The Achievable Dream 5-part series - the definitive guide on DVD for planning your motorcycle adventure. Get Ready! covers planning, paperwork, medical and many other topics! "Inspirational and Awesome!" See the trailer here!
Gear Up! is a 2-DVD set, 6 hours! Which bike is right for me? How do I prepare the bike? What stuff do I need - riding gear, clothing, camping gear, first aid kit, tires, maps and GPS? What don't I need? How do I pack it all in? Lots of opinions from over 150 travellers! "This DVD will save you a fortune!"See the trailer here!
So you've done it - got inspired, planned your trip, packed your stuff and you're on the road! This section is about staying healthy, happy and secure on your motorcycle adventure. And crossing borders, war zones or oceans!
On the Road! is 5.5 hours of the tips and advice you need to cross borders, break down language barriers, overcome culture shock, ship the bike and deal with breakdowns and emergencies."Just makes me want to pack up and go!" See the trailer here!
Tire Changing!Grant demystifies the black art of Tire Changing and Repair to help you STAY on the road! "Very informative and practical." See the trailer here!
Ladies on the Loose! For the first time ever, a motorcycle travel DVD made for women, by women! These intrepid women share their tips to help you plan your own motorcycle adventure. They also answer the women-only questions, and entertain you with amazing tales from the road! Presented by Lois Pryce, veteran solo traveller through South America and Africa and author of 'Lois on the Loose', and 'Red Tape and White Knuckles.'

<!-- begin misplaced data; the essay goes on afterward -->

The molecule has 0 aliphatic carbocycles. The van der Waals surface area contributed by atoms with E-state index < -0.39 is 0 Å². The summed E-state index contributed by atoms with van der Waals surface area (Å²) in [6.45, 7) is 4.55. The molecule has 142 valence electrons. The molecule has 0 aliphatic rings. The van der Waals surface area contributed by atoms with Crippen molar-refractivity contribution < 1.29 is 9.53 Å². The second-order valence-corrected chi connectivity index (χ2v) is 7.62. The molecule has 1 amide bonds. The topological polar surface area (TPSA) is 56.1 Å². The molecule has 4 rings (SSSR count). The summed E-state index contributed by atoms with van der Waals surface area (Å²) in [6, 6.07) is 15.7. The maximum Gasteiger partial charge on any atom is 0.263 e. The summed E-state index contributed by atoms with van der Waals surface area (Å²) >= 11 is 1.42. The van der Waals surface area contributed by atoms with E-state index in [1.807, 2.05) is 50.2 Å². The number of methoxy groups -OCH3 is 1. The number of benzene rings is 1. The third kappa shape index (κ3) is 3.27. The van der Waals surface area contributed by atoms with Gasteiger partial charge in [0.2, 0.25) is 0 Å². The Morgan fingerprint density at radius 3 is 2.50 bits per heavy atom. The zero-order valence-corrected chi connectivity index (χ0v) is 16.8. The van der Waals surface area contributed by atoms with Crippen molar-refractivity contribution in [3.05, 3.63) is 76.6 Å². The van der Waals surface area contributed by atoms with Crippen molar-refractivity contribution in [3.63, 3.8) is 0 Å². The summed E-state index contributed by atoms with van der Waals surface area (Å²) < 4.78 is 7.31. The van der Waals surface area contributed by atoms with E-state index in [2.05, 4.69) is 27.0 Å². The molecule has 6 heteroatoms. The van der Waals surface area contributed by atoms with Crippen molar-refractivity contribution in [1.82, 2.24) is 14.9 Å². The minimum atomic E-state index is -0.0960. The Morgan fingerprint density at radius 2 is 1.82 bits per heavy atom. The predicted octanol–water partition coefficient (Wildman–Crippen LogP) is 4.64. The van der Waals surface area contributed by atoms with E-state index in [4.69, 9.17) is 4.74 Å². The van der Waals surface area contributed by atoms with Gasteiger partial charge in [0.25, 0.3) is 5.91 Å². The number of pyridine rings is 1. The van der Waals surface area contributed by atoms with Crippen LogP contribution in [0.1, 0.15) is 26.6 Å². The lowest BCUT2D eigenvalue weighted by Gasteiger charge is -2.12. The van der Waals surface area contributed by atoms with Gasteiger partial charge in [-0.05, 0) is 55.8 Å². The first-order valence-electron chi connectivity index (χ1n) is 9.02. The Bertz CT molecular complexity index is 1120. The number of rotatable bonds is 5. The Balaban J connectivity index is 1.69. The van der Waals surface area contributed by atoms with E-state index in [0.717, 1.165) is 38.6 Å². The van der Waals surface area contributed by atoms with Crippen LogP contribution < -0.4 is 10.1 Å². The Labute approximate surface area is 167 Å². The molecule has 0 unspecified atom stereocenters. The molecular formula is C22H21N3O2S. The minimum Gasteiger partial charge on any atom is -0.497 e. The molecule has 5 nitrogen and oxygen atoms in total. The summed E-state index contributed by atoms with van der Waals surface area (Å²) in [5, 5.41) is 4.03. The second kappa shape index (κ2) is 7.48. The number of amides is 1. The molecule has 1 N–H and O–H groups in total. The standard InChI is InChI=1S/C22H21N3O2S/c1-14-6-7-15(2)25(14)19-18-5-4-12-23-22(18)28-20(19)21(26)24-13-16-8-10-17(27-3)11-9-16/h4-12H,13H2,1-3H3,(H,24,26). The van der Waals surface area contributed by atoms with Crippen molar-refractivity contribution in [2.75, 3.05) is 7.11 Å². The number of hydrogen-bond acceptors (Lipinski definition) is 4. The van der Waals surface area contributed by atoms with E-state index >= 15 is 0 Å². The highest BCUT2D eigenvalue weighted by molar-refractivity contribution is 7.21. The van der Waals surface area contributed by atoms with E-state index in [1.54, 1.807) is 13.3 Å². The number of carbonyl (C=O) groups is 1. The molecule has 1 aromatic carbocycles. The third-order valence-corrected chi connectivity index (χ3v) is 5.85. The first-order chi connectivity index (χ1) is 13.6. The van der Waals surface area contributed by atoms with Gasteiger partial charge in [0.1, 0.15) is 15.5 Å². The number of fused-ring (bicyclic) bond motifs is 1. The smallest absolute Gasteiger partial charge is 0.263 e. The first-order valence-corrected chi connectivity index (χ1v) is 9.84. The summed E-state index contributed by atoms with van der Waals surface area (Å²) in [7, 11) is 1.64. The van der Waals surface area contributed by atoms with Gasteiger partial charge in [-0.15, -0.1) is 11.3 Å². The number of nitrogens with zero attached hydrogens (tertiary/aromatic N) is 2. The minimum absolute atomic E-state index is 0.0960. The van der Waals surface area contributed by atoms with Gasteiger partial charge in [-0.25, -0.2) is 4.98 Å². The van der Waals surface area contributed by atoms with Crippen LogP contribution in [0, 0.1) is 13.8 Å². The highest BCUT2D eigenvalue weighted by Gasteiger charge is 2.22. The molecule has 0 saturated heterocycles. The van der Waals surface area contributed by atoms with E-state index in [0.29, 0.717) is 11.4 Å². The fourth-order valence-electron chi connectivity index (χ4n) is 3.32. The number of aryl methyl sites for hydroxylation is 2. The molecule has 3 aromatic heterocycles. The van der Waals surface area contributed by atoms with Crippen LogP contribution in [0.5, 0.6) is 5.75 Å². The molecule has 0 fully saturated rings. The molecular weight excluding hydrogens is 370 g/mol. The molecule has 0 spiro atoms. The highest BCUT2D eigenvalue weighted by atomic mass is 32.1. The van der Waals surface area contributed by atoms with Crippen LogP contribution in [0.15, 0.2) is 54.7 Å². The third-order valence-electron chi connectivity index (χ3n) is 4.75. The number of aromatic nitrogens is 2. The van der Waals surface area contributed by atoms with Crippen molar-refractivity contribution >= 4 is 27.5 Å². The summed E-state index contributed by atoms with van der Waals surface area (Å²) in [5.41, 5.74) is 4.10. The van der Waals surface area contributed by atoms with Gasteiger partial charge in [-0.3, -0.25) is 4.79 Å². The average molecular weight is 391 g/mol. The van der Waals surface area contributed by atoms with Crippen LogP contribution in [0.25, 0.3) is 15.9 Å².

"It has me all fired up to go out on my own adventure!" See the trailer here!
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DVDs - Watch and Learn!
Horizons Unlimited presents!
Achievable Dream The definitive guide to planning your motorcycle adventure! This insanely ambitious 2-year project has produced an informative and entertaining 5-part, 18 hour DVD series. "The ultimate round the world rider's how-to DVD!" MCN UK.
Collectors Box SetAll 5 DVDs with a custom printed slip case. "The series is 'free' because the tips and advice will save much more than you spend on buying the DVD's."
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Probably not really worth it although they look good for posing. Traveled with a Dutch landrover that had roll out plastic / rubber style ones - lot easier to use and store and seems as effective. The alluminum ones are good, mine are about 1.2 metres long, but they cumbersome to detach and attach on the side of the roof rack. Its probably useful having something if you are going in to the desert but think on a 4x4, the roll out ones are probably as effective.